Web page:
The United States Securities and Exchange Commission (SEC) has requested an early summary judgment in its lawsuit against Kik over the messaging company’s $100 million KIN initial coin offering (ICO) during 2017.

The SEC first brought its case against Kik in June 2019. The commission argued that the company’s ICO comprised a clear issuance of securities. While Kik has sought to claim that KIN comprises a currency and not a security, the SEC claims to have “undisputed evidence” to the contrary. The SEC states that:

“Kik’s 2017 offer and sale of Kin was an offer and sale of investment contracts to the public, which was not registered with the SEC, and for which there was no exemption from registration under the act.” 

Kik sold over half a trillion tokens to investors outside of Canada and raised $100 million via its ICO during September 2017.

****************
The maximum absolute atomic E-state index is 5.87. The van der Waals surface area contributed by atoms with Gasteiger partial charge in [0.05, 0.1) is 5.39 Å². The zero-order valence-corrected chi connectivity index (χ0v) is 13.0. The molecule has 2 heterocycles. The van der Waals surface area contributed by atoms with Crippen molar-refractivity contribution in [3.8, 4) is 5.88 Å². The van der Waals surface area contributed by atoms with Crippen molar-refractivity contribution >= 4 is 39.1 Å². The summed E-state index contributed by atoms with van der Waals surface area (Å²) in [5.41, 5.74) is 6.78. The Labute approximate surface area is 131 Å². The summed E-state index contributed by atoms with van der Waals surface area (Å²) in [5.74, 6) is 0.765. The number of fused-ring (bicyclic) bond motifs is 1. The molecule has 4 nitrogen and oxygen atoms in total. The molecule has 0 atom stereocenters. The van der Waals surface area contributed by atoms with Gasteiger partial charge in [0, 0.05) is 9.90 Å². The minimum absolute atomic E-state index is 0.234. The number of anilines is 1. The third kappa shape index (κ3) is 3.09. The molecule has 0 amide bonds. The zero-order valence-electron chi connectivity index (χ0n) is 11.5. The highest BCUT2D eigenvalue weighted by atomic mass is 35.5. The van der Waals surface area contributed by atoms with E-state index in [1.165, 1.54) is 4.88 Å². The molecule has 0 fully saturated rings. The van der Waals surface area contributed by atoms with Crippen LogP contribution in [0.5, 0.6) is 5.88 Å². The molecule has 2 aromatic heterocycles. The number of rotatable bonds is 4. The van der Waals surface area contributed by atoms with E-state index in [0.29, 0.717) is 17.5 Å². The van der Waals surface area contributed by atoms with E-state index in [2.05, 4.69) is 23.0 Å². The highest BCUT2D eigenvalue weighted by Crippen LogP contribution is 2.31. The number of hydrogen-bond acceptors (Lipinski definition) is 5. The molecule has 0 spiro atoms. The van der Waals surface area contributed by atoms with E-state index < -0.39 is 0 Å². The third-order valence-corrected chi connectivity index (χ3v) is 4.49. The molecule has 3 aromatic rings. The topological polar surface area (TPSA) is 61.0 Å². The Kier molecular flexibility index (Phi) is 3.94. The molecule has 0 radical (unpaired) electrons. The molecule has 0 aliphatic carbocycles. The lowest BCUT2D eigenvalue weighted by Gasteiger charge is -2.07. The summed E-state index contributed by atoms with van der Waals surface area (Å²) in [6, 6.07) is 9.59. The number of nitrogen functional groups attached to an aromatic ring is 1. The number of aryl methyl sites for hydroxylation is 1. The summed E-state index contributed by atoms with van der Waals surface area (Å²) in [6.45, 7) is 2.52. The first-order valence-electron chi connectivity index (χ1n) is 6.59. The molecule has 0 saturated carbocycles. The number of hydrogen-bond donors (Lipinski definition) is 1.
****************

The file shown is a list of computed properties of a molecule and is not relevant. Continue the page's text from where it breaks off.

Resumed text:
Kik accused of distributing unlicensed securities

The commission alleges that Kik blatantly informed investors that KIN prices would increase alongside growing demand for the tokens — comprising a naked violation of the Securities Act through cultivating an expectation for profit among investors. 

The SEC also noted that the company assured would-be contributors that it would “undertake crucial work to spur that demand.”

SEC seeks permanent injunction against Kik

The SEC asserted that the structure of Kik’s offering “deprived thousands of investors the protections and required disclosures under the federal securities laws.” 

The commission is seeking a permanent injunction against the Canadian company, in addition to penalties, disgorgement of Kiks “ill-gotten gains,” in addition to interest.

The regulator argued that Kik’s “pivot” into digital token issuance was motivated by years of losses incurred from its free messaging service. 

Lawsuit exacerbates Kik's financial difficulties

The lawsuit has further compounded Kik’s economic woes, with the company announcing it would shut down its free messaging service during September last year. 

The messaging platform was bought by U.S.-based firm MediaLab the following month.